The Nixon audio tapes for 1974 still remain unreleased except for portions dealing with Watergate. There was an informal understanding that as long as federal archivists at College Park were preparing unreleased audio tape segments of Nixon's Presidential conversations for public disclosure, they would have access to textual material in the White House Special Files.

Back to Frost/Nixon. NARA largely holds the records of the federal government. By law, it holds the records of Nixon's White House tenure (1969-1974). The Frost interviews were non-governmental -- they derived from a commercial enterprise. And they took place after Nixon resigned. He was a private citizen at that point. Not only are the interviews non-governmental, they are post-Presidential and not covered by the Presidential Recordings and Materials Preservation Act. NARA's Nixon Project may well have had a copy -- it collects some post-Presidential material on a selective basis -- but had you asked me, I would have steered you to the copyright holder for copies, instead.

I started working at NARA's Nixon Project in December 1976. While I remember discussing the Frost interviews with colleagues at NARA when they were broadcast in May 1977, I don't remember if and how NARA obtained a copy of the interviews. It would not be the copyright holder, of course, and could not grant permission for re-use. (By contrast, U.S. government-produced material is not copyrighted.) At any rate, glad to hear things worked out well for you at NARA! Did you work with my former NARA colleague Steve Greene? He has a long institutional memory, having joined the staff in the 1980s, as I recall.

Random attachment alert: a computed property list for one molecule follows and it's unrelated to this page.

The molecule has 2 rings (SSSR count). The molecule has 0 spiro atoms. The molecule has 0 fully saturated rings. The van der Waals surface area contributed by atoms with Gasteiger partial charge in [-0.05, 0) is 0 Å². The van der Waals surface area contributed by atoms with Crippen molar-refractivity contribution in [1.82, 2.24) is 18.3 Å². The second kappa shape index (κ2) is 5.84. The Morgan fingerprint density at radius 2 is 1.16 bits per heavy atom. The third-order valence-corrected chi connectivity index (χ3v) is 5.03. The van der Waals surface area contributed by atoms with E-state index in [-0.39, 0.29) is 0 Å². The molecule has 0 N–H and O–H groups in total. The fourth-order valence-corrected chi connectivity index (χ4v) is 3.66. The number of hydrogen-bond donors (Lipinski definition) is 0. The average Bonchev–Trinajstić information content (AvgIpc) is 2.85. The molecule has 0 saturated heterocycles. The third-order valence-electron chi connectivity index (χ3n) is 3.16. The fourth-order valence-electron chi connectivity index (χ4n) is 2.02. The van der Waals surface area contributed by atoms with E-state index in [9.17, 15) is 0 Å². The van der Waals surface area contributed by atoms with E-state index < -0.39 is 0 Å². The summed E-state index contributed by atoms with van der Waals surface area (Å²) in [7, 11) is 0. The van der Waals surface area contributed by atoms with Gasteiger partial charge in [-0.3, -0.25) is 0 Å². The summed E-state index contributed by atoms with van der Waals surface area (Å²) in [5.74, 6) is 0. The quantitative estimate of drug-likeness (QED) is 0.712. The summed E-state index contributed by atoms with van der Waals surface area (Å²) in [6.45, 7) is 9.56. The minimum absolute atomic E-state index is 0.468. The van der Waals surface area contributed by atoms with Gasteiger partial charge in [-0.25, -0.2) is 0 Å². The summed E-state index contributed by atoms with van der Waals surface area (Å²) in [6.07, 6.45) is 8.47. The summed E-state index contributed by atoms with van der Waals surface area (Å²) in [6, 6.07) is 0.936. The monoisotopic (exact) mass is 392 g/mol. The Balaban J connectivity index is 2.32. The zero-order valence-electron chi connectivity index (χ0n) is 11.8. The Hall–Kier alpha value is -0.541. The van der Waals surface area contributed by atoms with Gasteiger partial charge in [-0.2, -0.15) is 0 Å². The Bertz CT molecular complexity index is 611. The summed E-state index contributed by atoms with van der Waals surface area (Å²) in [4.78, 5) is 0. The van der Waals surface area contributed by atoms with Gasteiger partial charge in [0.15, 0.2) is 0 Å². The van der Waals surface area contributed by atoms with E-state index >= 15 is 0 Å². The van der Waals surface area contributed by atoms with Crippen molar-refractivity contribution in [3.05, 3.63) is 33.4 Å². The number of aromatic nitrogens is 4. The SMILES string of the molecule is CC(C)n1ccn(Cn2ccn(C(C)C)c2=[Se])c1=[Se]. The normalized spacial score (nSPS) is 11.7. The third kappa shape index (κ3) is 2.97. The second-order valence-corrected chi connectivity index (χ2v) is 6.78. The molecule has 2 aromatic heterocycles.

Wishing you a Happy New Year!

Maarja

 

Blogger Jeremy Young on 1/04/2009 9:46 PM:

Maarja, happy new year to you as well! Mr. Greene was actually my primary contact at the Nixon Project, and he was exceptionally friendly and helpful -- very much above and beyond the call of duty. I also met briefly with David Paynter, about whom I can say the same.

To be fair to our client, he had started with the copyright holder (the BBC, I think), who had told him they would license the copyright to him but had no extant copy of the film! Thankfully NARA came through with the tape.

 

Anonymous Maarja on 1/05/2009 5:54 AM:

Thanks for the explanation, that makes sense. Glad to hear Steve Greene was so very helpful and good to deal with, as I knew he would be! Dave Paynter also is a former colleague, as he briefly worked with me in NARA's Office of Presidential Libraries (late 1970s or very early 1980s, as I recall). He has worked on some Freedom of Information Act issues in recent years. My late sister Eva, who used to be in charge of declassifying State Department records at NARA, also knew him as she worked for a time on FOIA-related duties.

I guess you've heard from the National Coalition for History newletter that Condi Rice has established a group to look in to the State history office and FRUS issues.

All my best,

Maarja

 

Blogger Ralph Brauer on 1/15/2009 12:22 PM:

I have been so out of it (car wreck) that I have no checked in for awhile. Thank you for the nomination, the recognition and publishing the essays.

 

Blogger Ahistoricality on 1/15/2009 11:13 PM:

Ralph: you ok? Everyone else OK?